Peace 'n' love on ya! (Crowes at Bonnaroo, anybody?)

 

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Peach Master



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  posted on 2/27/2008 at 02:16 AM
I am not 100% positive, but I believe that advance copies were made available by the time the Rolling Stones review took place. Maxim took it upon themselves to go ahead a print their review without every receiving an advance copy.

If you read the Rolling Stones review, they quote song lyrics throughout the entire review with references to the songs sung and the playing order. Seems like they've heard the record.

The Black Crowes F'n rock. Outside of the ABB and related bands the best thing going, imho. Caught their show at Mud Island and Louisville Palace this past October with Paul Stacey on guitar (from NEM) and both shows were great. Very different without Marc or Eddie, but awesome to watch up close, breaking down songs into a little more raw, unpolished arrangement without the years of experience from all members on stage. Kind of like hearing the Brothers play Whipping Post in 2000 or 2001 when the band wasn't road test and battle ready. Players had to go with instincts and play from the gut instead of playing from a more comfortable place. Advantages to both, obviously, and the more a band/group of musicians plays together the 'better' they become. But there is something to be said for the straight from the hip, knock down, drag 'em out kick ass rock and roll music these guys can create.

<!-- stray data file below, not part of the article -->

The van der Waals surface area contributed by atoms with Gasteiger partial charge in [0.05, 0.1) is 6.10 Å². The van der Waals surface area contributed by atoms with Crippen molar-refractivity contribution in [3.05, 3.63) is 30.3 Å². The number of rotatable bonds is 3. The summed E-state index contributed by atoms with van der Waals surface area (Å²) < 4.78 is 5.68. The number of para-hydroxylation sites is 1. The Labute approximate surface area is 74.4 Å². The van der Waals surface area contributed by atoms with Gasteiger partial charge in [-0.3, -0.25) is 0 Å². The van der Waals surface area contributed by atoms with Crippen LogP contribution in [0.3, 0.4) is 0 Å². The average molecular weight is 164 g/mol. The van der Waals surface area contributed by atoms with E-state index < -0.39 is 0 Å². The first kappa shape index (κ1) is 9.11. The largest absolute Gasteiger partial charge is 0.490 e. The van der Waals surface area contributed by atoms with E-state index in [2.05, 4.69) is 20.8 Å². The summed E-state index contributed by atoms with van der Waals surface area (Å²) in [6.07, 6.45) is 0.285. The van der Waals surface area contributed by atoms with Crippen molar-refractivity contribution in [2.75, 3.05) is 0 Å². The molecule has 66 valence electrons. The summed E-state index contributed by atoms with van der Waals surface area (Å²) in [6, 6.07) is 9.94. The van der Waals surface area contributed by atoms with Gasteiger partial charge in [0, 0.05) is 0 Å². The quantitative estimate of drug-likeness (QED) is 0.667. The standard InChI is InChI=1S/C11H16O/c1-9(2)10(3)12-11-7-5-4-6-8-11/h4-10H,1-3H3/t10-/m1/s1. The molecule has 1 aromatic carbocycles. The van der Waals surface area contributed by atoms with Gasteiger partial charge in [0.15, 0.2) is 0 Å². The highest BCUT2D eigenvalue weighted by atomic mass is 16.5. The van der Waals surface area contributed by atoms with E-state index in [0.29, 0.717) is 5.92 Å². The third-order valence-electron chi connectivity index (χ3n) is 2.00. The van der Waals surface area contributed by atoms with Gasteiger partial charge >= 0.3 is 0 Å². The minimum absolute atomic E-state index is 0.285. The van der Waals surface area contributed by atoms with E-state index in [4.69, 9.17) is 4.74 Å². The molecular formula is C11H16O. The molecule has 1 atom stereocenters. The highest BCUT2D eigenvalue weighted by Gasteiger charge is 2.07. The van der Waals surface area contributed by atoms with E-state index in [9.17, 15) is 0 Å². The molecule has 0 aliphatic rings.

Sorry for the ramblin'. Can't wait to catch these guys on tour with Luther. The man stole the NYE show this year at the Fox. And I'm the biggest DTB/Derek Trucks fan on earth!

Peace

 

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  posted on 2/27/2008 at 06:17 AM
quote:
Ok, this is bugging me. Didn't we just go through this with Maxim? Didn't the bands management say that advanced copies were NOT made available? The CD doesn't come out 'til next week, so how did Rolling Stone do a review? Is it accecptable to give a review of a CD you have not heard, as long as it's a good review?

What am I missing here?


btw: I own and love everything the Crowes have put out (side projects included) and more than a hundred live shows, I have no doubt that Warpaint will not dissapoint!

Peace 'n' love on ya! (Crowes at Bonnaroo, anybody?)


my friend works at a music store and they get the shipments a week in advance. he said the previewed the new album yesterday before the store opened. i'm sure rolling stone got a copy within the last 6 days unlike maxim

 

Peach Head



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  posted on 2/27/2008 at 07:00 AM
Rolling Stone actually interviewed them at the studio, so I'm pretty sure that's where they heard the album. They may not have been given a copy, but the album was played for them.